Big tax rebate for educators, nurses, scientists and mathematicians

Have you recently completed a degree in teaching, early childhood education, nursing, mathematics, statistics, science or midwifery AND since become employed in a job that matches your degree qualifications? If so, then you are probably eligible to have your HECS-HELP tax that gets taken out of your pay, returned to you for up to 260 weeks (5 years).

Whilst it is great to get rid of your HECS-HELP student loan, unlike those in the US, the cost of the loan in Australia is relatively cheap (that said, the actual loan itself is often very big!) – it increases by the CPI every year, which was 1.7% in 2015, making it the cheapest loan you will ever get. This means that if you can make more than 1.7% returns from investing your money rather than paying your HEC debt, it makes sense to get the refund and invest rather than paying down your HECS.

How would you go about making more than 1.7% on your money? It’s not particularly hard, just open an online savings account (think: ING, uBank), and you are likely to make over 3% (or a real return of nearly 1.5%). If you invest in an index fund that tracks the market, on a long-term average you are likely to make 5-7% (with a real return of 3-5%).

For more info check out the official ATO website, which includes the application process, or StudyAssist which provides additional details.

This scheme could help you put $10,000+ dollars back into your pocket in the early part of your career and financial journey, right when you need it most.

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How I save and invest

I love to research. I read the PDS (product disclosure statements) of all the potential financial services I choose. I like to know what I’m in for. So based on the many hours of research I’ve undertaken, here are the accounts I use to manage my money and future…

  1. Everyday account – ING Direct: I use a combination of a regular Orange Everyday account. By depositing my salary in there, I get 2% cashback on payWave/TapnGo purchases under $100 (which is about $300 per year – a pretty good return for tapping!), and free cash withdrawals at any ATM in Australia (they refund the cost of withdrawing back to your account instantly), which comes in handy very often –> in total these benefits save/make me about $500/year. 
  2. Savings account (emergency cash) – ING Savings Maximiser: This account in linked to my Orange Everyday, and by depositing my salary (or more than $1000/month from an external account), you get 3.50% interest, which is the top rate you can get in Australia at the moment aside from term deposits greater than 12 months. The added benefit is it is instantly accessible, and the ING app is extremely easy to use.
  3. Investments – Shares: I don’t invest in individual shares. I don’t have the time or nerves to deal with that. Instead, I use both a passive and actively managed funds to (hopefully!) make my money work for me. For my  passive (‘index’) fund, which includes investments in a broad array of large company shares that effectively mirrors the movement of large sharemarkets, I use the Vanguard International Shares Index Fund (Hedged). This is ‘hedged’, meaning that it roughly avoids the impact of exchange rate fluctuations, and only increases/decreases due to share movements. I also have money in an actively managed fund, which might make other personal finance blogs squirm in their virtu-worlds, but it is to help align my investments with my ethical views. The second investment fund that I use is Australian Ethical’s Australian Shares Managed Fund, which avoids investments in environmentally and socially degrading companies and has performed extremely well over the past couple of years, even when fees are considered (relatively high compared to index/passive funds). I have an automatic transfer that sends a set amount into these funds each week. This helps to smooth out the ups and downs of the markets and ensures instead of trying to play the market, I focus on building my wealth.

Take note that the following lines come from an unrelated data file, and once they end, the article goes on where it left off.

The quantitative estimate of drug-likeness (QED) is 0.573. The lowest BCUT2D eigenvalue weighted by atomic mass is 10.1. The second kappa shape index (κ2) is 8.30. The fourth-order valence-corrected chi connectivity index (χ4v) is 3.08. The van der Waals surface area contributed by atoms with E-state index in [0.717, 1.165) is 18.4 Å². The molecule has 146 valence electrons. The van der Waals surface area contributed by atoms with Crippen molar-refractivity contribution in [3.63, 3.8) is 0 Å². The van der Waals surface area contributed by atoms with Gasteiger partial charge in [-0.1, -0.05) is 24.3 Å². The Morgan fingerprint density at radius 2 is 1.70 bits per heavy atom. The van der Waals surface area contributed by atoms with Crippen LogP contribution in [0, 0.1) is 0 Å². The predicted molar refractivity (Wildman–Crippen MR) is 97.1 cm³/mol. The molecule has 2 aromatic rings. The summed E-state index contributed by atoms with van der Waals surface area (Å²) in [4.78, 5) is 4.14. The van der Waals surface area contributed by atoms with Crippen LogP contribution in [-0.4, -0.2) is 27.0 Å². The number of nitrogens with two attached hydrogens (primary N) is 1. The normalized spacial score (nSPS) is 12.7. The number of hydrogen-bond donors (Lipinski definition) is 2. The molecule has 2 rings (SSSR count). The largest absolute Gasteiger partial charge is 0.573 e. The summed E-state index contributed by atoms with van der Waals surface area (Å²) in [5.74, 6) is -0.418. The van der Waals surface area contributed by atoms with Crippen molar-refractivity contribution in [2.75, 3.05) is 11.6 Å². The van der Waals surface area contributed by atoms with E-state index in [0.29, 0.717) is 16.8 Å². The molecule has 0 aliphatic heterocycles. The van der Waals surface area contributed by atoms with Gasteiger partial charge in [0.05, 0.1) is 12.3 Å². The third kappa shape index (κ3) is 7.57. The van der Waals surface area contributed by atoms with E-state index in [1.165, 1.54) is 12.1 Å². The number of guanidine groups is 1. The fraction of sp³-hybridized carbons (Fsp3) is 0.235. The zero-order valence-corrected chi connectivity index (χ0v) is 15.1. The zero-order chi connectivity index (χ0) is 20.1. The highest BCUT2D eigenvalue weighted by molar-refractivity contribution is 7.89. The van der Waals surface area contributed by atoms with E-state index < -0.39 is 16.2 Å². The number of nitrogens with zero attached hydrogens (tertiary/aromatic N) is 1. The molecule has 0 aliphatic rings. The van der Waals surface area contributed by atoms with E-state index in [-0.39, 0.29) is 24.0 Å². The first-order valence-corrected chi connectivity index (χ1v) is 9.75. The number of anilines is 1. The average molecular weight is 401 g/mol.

4. Investments – Acorns: I have recently started using this app and I can say it is excellent. It allows you to either invest a small ($5 and above) amount on a regular basis (daily to monthly) or to ‘Round-Up’ your expenses to the nearest dollar and invest the difference – this requires you to link it to your expenses account. The fees are relatively expensive, $1.25/month up to $5000, then 0.275% when above $5000. Despite this, it has gaming elements and shows real-time performance of your investments. It allows you to pick a specific investment profile with a varying mix of shares and bonds, which will depend on your appetite for risk and investment timeframe. I like it for the ability to invest small amounts daily and to watch your money working.
  5. Superannuation – First State Super: If you haven’t rolled your super into one account yet – stop reading now and do it! (Check out the ATO SuperSeeker to do it online – you will need to signup for myGov). I would then suggest going with your industry’s super fund, as high fees of many funds significantly reduce your final superannuation balance. I go with First State as it is the teacher’s super fund, and I have a split 50% Diversified and 50% Ethical Diversified balance  – with the ethical fund performing better over the past few years!
  6. Credit cards – 28Degrees: This is the card to use for international purchases. I only really use it for automatic bills, when I purchase online and on overseas holidays. When travelling overseas, load it with cash so it has a positive balance to avoid interest charges.

Check these out for yourself, they have really helped me to consolidate and grow my wealth. Any suggestions for things you use to help manage your finances and accounts let me know!